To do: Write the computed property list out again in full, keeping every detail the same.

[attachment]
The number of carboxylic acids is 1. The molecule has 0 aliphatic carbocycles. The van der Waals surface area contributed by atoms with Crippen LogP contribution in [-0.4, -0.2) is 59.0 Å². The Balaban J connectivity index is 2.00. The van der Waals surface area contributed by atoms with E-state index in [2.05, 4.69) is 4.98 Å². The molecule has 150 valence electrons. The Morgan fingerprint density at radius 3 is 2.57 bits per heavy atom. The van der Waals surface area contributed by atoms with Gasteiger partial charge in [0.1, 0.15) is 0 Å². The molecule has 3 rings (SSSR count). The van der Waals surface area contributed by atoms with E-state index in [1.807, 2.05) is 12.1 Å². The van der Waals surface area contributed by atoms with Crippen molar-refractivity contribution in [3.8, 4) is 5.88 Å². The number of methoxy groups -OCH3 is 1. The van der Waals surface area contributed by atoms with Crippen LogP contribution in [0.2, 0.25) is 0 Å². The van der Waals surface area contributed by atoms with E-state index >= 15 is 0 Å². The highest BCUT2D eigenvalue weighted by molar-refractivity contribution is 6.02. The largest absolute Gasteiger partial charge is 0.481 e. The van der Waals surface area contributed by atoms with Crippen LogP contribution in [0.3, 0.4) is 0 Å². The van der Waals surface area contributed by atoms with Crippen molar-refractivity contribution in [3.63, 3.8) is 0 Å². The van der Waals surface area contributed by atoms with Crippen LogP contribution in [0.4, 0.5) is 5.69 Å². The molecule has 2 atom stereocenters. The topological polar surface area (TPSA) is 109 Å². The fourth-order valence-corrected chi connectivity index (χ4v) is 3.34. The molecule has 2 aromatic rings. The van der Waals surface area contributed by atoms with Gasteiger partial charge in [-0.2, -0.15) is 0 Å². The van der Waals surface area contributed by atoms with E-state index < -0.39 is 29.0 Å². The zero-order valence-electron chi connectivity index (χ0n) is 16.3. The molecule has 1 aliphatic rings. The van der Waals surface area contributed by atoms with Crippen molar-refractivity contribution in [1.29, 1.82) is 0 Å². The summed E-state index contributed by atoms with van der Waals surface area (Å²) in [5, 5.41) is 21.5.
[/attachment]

The number of carboxylic acids is 1. The molecule has 0 aliphatic carbocycles. The van der Waals surface area contributed by atoms with Crippen LogP contribution in [-0.4, -0.2) is 59.0 Å². The Balaban J connectivity index is 2.00. The van der Waals surface area contributed by atoms with E-state index in [2.05, 4.69) is 4.98 Å². The molecule has 150 valence electrons. The Morgan fingerprint density at radius 3 is 2.57 bits per heavy atom. The van der Waals surface area contributed by atoms with Gasteiger partial charge in [0.1, 0.15) is 0 Å². The molecule has 3 rings (SSSR count). The van der Waals surface area contributed by atoms with E-state index in [1.807, 2.05) is 12.1 Å². The van der Waals surface area contributed by atoms with Crippen molar-refractivity contribution in [3.8, 4) is 5.88 Å². The number of methoxy groups -OCH3 is 1. The van der Waals surface area contributed by atoms with Crippen LogP contribution in [0.2, 0.25) is 0 Å². The van der Waals surface area contributed by atoms with E-state index >= 15 is 0 Å². The highest BCUT2D eigenvalue weighted by molar-refractivity contribution is 6.02. The largest absolute Gasteiger partial charge is 0.481 e. The van der Waals surface area contributed by atoms with Crippen LogP contribution in [0.3, 0.4) is 0 Å². The van der Waals surface area contributed by atoms with Crippen molar-refractivity contribution in [3.63, 3.8) is 0 Å². The van der Waals surface area contributed by atoms with Crippen LogP contribution in [0.4, 0.5) is 5.69 Å². The molecule has 2 atom stereocenters. The topological polar surface area (TPSA) is 109 Å². The fourth-order valence-corrected chi connectivity index (χ4v) is 3.34. The molecule has 2 aromatic rings. The van der Waals surface area contributed by atoms with Gasteiger partial charge in [-0.2, -0.15) is 0 Å². The van der Waals surface area contributed by atoms with E-state index < -0.39 is 29.0 Å². The zero-order valence-electron chi connectivity index (χ0n) is 16.3. The molecule has 1 aliphatic rings. The van der Waals surface area contributed by atoms with Crippen molar-refractivity contribution in [1.29, 1.82) is 0 Å². The summed E-state index contributed by atoms with van der Waals surface area (Å²) in [5, 5.41) is 21.5.